Method / Property



Gets the assembly to which the type belongs


Gets the attributes associated with the type (discussed later)


Gets the type from which the class inherits as a direct parent


Gets the fully qualified name of the data type


Indicates whether the type is an abstract type


Indicates whether the type is a class


Indicates whether the type is an interface


Gets the namespace of the data type


Returns a list of constructors for this type


Gets a list of events declared or inherited by the type


Gets a specified member of the type


Gets all the members defined by the type


Gets a specific property of the type


Gets all the properties defined by the type

Read the code in Listing 11.1 and the explanation that follows. Listing 11.1 provides a sample of using reflection to obtain information about a class at runtime.

Listing 11.1. Reflection Example
 using System; namespace ReflectionSample {   public class Car    {     private int numWheels = 4;     public Car()     {     }     public int NumWheels     {     get     {       return numWheels;     }     set     {       numWheels = value;     }   }   public void PrintWheels()   {     Console.WriteLine(numWheels);   }   }   public class SportsCar : Car   {    private string color = string.Empty;    public SportsCar()    {    }    public string Color    {      get      {        return color;      }      set      {        color = value;      }    }    public void PrintColor()    {      Console.WriteLine(color);    }   }   public class Porsche : SportsCar   {     private int someValue = 12;     public Porsche()     {     }     public int SomeValue     {       get       {         return someValue;       }       set       {         someValue = value;       }     }     public void PrintValue()     {       Console.WriteLine(someValue);     }   }   class Class1   {     [STAThread]     static void Main(string[] args)     {       Porsche myPorsche = new Porsche();       Type carType = myPorsche.GetType();       // list all the methods of carType        MethodInfo[] methods = carType.GetMethods();       foreach (MethodInfo method in methods)       {         Console.WriteLine(method.Name);       }       Console.WriteLine("--");       // list all the properties        PropertyInfo[] properties = carType.GetProperties();       foreach (PropertyInfo property in properties)       {         Console.WriteLine(property.Name);       }       Console.WriteLine("--");       // get the inheritance tree        Type parent = carType.BaseType;       Console.Write(carType.Name + " ->");       while (parent != null )       {         Console.Write(" -> " + parent.Name);         parent = parent.BaseType;       }       Console.ReadLine();     }   } }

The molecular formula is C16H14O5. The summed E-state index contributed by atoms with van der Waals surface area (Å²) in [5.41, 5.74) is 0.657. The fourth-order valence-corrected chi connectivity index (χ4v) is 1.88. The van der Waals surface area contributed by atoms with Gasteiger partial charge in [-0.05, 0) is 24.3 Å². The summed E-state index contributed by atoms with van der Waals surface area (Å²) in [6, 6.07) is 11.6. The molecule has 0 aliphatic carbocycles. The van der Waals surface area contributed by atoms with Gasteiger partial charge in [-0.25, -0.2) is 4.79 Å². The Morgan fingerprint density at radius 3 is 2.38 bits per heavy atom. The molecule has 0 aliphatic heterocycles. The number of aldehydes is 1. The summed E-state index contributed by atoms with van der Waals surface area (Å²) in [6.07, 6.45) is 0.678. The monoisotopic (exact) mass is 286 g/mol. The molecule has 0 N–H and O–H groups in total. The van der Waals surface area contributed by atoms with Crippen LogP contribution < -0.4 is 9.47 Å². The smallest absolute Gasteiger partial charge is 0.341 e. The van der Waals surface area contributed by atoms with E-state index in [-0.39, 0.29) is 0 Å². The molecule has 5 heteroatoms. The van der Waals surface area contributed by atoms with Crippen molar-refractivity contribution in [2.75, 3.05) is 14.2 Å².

This sample starts by creating a hierarchy of classes , a Porsche class that inherits from SportsCar, which in turn inherits from Car. Each of these classes defines a property and a method. By now, having covered the basics of object-oriented programming in C#, you should be familiar with these types.

The first thing the example does with Reflection is to list all the different methods of the carType object. If you run the example, you will see that there are some methods you might not have expectedthese are methods that belong to the System.Object class.

The second piece of code illustrates how to get a list of all the properties that belong to a given type using the GetProperties() method. This method has some optional parameters that enable you to filter the list of properties, just as there are optional parameters to the GetMembers() method.

Finally, code that many programmers find the most interesting shows how to traverse an object's hierarchy and obtain all of its parents and ancestors. This section of code produces the following output:

 Porsche -> SportsCar -> Car -> Object 

This output further reinforces the notion that all classes in the .NET Framework inherit from System.Object.

    Visual C#. NET 2003 Unleashed
    Visual C#. NET 2003 Unleashed
    ISBN: 672326760
    EAN: N/A
    Year: 2003
    Pages: 316 © 2008-2017.